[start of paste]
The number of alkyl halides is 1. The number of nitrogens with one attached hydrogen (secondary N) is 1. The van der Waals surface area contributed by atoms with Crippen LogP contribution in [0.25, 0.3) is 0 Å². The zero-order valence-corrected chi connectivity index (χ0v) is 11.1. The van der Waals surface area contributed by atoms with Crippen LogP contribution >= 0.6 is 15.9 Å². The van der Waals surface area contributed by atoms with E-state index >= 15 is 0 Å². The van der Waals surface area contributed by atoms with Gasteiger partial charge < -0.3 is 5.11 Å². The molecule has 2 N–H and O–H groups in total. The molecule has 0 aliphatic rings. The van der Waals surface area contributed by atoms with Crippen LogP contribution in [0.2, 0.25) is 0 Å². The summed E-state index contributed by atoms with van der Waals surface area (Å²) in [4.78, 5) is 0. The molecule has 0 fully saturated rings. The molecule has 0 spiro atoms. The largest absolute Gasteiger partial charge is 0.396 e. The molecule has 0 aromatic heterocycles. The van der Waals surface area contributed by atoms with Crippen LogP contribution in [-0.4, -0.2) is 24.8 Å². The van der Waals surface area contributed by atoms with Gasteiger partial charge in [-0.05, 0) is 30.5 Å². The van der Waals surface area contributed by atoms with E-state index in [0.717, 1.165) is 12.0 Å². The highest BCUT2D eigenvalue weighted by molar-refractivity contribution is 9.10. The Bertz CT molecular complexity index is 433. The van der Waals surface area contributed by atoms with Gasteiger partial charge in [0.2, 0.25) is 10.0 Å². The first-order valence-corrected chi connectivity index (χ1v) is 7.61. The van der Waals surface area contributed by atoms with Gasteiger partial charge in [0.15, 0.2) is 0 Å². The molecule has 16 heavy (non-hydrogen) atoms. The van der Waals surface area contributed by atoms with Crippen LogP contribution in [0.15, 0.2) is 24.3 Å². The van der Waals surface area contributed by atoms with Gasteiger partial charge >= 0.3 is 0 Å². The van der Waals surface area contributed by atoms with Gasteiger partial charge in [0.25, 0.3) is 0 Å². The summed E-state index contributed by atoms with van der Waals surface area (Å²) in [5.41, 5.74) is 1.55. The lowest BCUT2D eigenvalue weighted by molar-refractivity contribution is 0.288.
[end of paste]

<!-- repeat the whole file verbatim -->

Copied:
The number of alkyl halides is 1. The number of nitrogens with one attached hydrogen (secondary N) is 1. The van der Waals surface area contributed by atoms with Crippen LogP contribution in [0.25, 0.3) is 0 Å². The zero-order valence-corrected chi connectivity index (χ0v) is 11.1. The van der Waals surface area contributed by atoms with Crippen LogP contribution >= 0.6 is 15.9 Å². The van der Waals surface area contributed by atoms with E-state index >= 15 is 0 Å². The van der Waals surface area contributed by atoms with Gasteiger partial charge < -0.3 is 5.11 Å². The molecule has 2 N–H and O–H groups in total. The molecule has 0 aliphatic rings. The van der Waals surface area contributed by atoms with Crippen LogP contribution in [0.2, 0.25) is 0 Å². The summed E-state index contributed by atoms with van der Waals surface area (Å²) in [4.78, 5) is 0. The molecule has 0 fully saturated rings. The molecule has 0 spiro atoms. The largest absolute Gasteiger partial charge is 0.396 e. The molecule has 0 aromatic heterocycles. The van der Waals surface area contributed by atoms with Crippen LogP contribution in [-0.4, -0.2) is 24.8 Å². The van der Waals surface area contributed by atoms with Gasteiger partial charge in [-0.05, 0) is 30.5 Å². The van der Waals surface area contributed by atoms with E-state index in [0.717, 1.165) is 12.0 Å². The highest BCUT2D eigenvalue weighted by molar-refractivity contribution is 9.10. The Bertz CT molecular complexity index is 433. The van der Waals surface area contributed by atoms with Gasteiger partial charge in [0.2, 0.25) is 10.0 Å². The first-order valence-corrected chi connectivity index (χ1v) is 7.61. The van der Waals surface area contributed by atoms with Gasteiger partial charge in [0.15, 0.2) is 0 Å². The molecule has 16 heavy (non-hydrogen) atoms. The van der Waals surface area contributed by atoms with Crippen LogP contribution in [0.15, 0.2) is 24.3 Å². The van der Waals surface area contributed by atoms with Gasteiger partial charge >= 0.3 is 0 Å². The van der Waals surface area contributed by atoms with Gasteiger partial charge in [0.25, 0.3) is 0 Å². The summed E-state index contributed by atoms with van der Waals surface area (Å²) in [5.41, 5.74) is 1.55. The lowest BCUT2D eigenvalue weighted by molar-refractivity contribution is 0.288.